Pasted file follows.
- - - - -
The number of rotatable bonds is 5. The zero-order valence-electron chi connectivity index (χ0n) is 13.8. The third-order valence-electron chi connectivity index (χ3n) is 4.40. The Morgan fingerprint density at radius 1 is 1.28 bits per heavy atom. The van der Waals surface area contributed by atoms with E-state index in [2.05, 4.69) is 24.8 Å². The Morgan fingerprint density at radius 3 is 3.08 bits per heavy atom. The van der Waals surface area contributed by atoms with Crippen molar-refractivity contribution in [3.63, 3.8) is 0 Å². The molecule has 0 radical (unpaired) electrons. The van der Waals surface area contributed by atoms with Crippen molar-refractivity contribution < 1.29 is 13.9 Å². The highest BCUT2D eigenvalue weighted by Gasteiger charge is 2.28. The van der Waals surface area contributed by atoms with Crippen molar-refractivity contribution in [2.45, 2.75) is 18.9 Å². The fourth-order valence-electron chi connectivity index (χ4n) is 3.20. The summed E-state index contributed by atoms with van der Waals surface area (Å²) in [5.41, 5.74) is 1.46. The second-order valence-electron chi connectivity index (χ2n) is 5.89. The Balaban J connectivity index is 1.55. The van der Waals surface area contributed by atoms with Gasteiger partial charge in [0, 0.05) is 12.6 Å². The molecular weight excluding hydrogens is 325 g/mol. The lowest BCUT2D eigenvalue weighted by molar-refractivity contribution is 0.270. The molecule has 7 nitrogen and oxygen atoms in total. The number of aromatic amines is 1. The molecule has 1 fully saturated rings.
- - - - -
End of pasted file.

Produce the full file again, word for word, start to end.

The number of rotatable bonds is 5. The zero-order valence-electron chi connectivity index (χ0n) is 13.8. The third-order valence-electron chi connectivity index (χ3n) is 4.40. The Morgan fingerprint density at radius 1 is 1.28 bits per heavy atom. The van der Waals surface area contributed by atoms with E-state index in [2.05, 4.69) is 24.8 Å². The Morgan fingerprint density at radius 3 is 3.08 bits per heavy atom. The van der Waals surface area contributed by atoms with Crippen molar-refractivity contribution in [3.63, 3.8) is 0 Å². The molecule has 0 radical (unpaired) electrons. The van der Waals surface area contributed by atoms with Crippen molar-refractivity contribution < 1.29 is 13.9 Å². The highest BCUT2D eigenvalue weighted by Gasteiger charge is 2.28. The van der Waals surface area contributed by atoms with Crippen molar-refractivity contribution in [2.45, 2.75) is 18.9 Å². The fourth-order valence-electron chi connectivity index (χ4n) is 3.20. The summed E-state index contributed by atoms with van der Waals surface area (Å²) in [5.41, 5.74) is 1.46. The second-order valence-electron chi connectivity index (χ2n) is 5.89. The Balaban J connectivity index is 1.55. The van der Waals surface area contributed by atoms with Gasteiger partial charge in [0, 0.05) is 12.6 Å². The molecular weight excluding hydrogens is 325 g/mol. The lowest BCUT2D eigenvalue weighted by molar-refractivity contribution is 0.270. The molecule has 7 nitrogen and oxygen atoms in total. The number of aromatic amines is 1. The molecule has 1 fully saturated rings.